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Hedge your bets by betting on your Hedge


There are a lot of species out there being sold as hedges. That is all well and good, but the truth is, a good deal of woody plants, including trees, can work nicely in this respect even if they haven’t occurred to you. At the end of the post is a list of just a few candidates that maybe you haven’t thought of to border the yard, keep the animals in or out, or simply because it just might look cool. Any bush, shrub or tree that responds well to pruning can work. Respond well means generally that it stays in good health, but the use or look will determine how vigorously you want  it to resprout. A plant of low vigor in general can be expected to regrow slowly. Younger, healthy plants rebound more readily than sad old-timers. In most situations, you will want a good regrowth because it often means a nice, compact and dense system. Think about christmas tree shearing or trimming privet hedge and you will know what I mean. Do not forget that this method produces superb windbreaks, and can be used as privacy hedge.

This can be particularly useful when the desire is an inpenetrable hedge to keep animals out of an orchard or garden, or to keep chickens from wandering too far. Prickly choices like hawthorn or locust are obvious candidates, but even many native plums and wild pears can prove quite formidable. I have often used the prunings to stuff holes in the lower areas of the hedge, or in openings, the new growth tangling around it. This is similar to the old European practice of dead hedging, where farmers would create an impressive barrier by layering  nasty dead brush 6 foot wide and at least that tall.

You get bonus from some for dual use, for example locust as a nitrogen fixer, plums and other fruits for edibles, kindling, and smoking wood. Small wood can also be used in projects and general building.

Plashing is an age-old method developed in the old world. It consisted of slashing the stem of a hedge plant partly through its diameter and bending it down to a particular angle (often 45 or more degrees). Some practitioners would take the time to also weave the branches around each other to both hold the bent stem in place, and to add to the strength and impenetrability of the living fence. Note that any horizontal orientation of the limbs will result in vertical growth, which can in turn be bent in the future. The very act of any pruning will also yield resprouting, both in the plant aerial portions, but also in some species with root suckering.

Some species for hedges aka living fences :

plum–   especially native species like prunus americana and p. nigra, which are often sharp spurred. Will often resprout readily, especially when young.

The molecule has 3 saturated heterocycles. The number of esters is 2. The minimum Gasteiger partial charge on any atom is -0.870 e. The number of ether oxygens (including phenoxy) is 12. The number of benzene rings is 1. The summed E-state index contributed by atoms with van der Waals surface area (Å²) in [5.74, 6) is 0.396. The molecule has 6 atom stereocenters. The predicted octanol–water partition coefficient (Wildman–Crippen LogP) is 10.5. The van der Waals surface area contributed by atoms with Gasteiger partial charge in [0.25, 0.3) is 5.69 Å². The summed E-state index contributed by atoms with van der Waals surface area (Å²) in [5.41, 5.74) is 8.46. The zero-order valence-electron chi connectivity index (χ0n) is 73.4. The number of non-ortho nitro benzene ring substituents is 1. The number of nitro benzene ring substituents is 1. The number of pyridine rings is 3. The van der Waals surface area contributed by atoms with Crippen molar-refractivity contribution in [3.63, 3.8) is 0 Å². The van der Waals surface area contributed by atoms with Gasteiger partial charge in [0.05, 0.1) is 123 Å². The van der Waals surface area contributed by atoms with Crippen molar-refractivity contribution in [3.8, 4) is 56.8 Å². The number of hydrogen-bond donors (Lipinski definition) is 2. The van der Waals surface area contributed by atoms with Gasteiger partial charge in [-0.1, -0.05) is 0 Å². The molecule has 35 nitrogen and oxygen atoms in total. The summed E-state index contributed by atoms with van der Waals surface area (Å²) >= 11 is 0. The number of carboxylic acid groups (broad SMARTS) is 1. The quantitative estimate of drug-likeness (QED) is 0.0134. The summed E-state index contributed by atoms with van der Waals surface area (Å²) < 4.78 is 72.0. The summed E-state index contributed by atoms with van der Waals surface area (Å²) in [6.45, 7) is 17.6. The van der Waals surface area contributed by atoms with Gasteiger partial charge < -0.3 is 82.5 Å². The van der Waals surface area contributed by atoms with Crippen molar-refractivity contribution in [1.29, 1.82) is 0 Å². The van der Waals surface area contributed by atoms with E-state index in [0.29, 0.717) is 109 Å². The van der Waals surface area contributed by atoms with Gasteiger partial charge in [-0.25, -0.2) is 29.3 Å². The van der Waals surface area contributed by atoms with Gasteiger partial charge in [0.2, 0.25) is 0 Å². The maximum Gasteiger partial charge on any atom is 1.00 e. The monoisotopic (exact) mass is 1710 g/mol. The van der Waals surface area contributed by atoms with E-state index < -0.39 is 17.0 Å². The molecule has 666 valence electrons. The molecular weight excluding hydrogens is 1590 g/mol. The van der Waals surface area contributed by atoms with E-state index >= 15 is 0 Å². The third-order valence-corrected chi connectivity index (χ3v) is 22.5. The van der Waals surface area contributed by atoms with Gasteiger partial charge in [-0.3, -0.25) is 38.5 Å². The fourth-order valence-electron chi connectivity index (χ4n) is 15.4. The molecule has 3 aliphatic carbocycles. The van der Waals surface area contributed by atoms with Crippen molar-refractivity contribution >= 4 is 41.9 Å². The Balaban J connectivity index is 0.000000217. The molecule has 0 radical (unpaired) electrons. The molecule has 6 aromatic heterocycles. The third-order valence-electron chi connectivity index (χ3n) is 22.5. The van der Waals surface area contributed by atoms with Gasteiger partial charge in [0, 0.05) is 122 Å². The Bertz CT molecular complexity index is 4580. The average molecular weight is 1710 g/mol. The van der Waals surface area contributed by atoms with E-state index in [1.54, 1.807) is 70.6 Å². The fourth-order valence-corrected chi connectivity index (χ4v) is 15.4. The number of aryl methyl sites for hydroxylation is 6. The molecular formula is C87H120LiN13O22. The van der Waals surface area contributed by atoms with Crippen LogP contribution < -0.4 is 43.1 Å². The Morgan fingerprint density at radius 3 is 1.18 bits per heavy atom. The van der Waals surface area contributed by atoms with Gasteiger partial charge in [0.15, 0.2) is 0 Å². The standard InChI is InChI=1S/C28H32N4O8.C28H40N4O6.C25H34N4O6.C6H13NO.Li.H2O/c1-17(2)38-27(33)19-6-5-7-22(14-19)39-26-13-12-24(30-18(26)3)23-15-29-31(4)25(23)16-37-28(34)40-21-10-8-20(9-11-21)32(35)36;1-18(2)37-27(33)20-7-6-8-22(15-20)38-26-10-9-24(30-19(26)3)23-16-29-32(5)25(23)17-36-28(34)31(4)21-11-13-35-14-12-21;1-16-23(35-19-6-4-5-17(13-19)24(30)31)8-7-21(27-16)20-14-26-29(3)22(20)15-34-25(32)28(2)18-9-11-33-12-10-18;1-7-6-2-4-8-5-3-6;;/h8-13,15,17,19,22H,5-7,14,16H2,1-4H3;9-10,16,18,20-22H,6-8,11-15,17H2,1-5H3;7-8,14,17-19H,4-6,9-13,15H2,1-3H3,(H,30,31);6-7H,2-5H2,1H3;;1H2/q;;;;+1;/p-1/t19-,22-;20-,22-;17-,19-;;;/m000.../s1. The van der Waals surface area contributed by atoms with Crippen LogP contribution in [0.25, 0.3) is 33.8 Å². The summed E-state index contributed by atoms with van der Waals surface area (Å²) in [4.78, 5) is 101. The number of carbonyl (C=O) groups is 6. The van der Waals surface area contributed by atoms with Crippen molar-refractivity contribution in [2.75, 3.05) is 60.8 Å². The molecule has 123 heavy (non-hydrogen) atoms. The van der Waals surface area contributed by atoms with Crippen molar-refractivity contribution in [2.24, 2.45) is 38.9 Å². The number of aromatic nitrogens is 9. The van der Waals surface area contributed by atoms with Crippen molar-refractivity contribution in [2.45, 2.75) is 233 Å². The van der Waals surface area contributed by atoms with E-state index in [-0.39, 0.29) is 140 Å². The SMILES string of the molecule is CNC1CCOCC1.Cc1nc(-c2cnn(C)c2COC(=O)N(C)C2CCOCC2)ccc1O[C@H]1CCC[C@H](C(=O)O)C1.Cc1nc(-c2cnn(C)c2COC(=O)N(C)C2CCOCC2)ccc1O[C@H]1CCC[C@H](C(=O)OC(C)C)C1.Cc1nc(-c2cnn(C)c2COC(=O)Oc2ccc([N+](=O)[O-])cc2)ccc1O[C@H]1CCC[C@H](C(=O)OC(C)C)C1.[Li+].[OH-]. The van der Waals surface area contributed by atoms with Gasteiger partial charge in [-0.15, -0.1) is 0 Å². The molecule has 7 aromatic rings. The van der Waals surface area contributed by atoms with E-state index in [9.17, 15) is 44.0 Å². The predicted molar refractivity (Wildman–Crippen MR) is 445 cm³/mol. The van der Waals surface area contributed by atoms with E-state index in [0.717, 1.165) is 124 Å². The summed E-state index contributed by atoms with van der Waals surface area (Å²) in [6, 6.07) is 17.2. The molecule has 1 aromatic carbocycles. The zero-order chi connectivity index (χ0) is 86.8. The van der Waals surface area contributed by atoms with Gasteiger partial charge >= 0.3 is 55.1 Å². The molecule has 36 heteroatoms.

locust– honey and black locust are common, and very thorny. They also have an irritant in the thorn. Black locust is rot resistant. Rank growth sometimes breaks, so trim stocky.

hawthorn– another very spikey species, and also has an irritation associated with a prick from a thorn. A tough plant with strong wood.

siberian pea shrub – an absolutely beautiful species. Can be trimmed quite bushy for a tree (this “shrub” can get 20 feet tall). Easy to manage. This is a zone 2 plant, with edible (kind of) pods and seeds, and is an awesome nectary for beneficials like bumblebee. Good windbreak or privacy hedge.

apple, plum and cherry – not as dense as other woody plants, they are often espaliered, trimmed, and woven to produce novel fences more akin to fancy split rails in purpose. They can however be nearly sheared (use secateurs please, not hedgeclippers), to make a denser specimen. More wild members, like crabapples and seedling pears can be brushier or pokier. Some species, like malus sargentii (like roselow), are more accurately a shrub than a tree.

shade trees – many species will allow themselves to be hedged, particularly if started young (before 6 inch diameter for instance). Look at the list on this post for more details –                            https://waldenheightsnursery.com/coppice-or-pollard

Another helpful technique when looking to create a barrier is to commingle species. A successful plan can be to gang woodier examples like plum or crabapple with lower growing simpler species like rugosa rose or blackberry. This will grow well especially if grouped to avoid excess shading in the lower plants. A wide as well as long tangle will result, keeping out unwanted guests.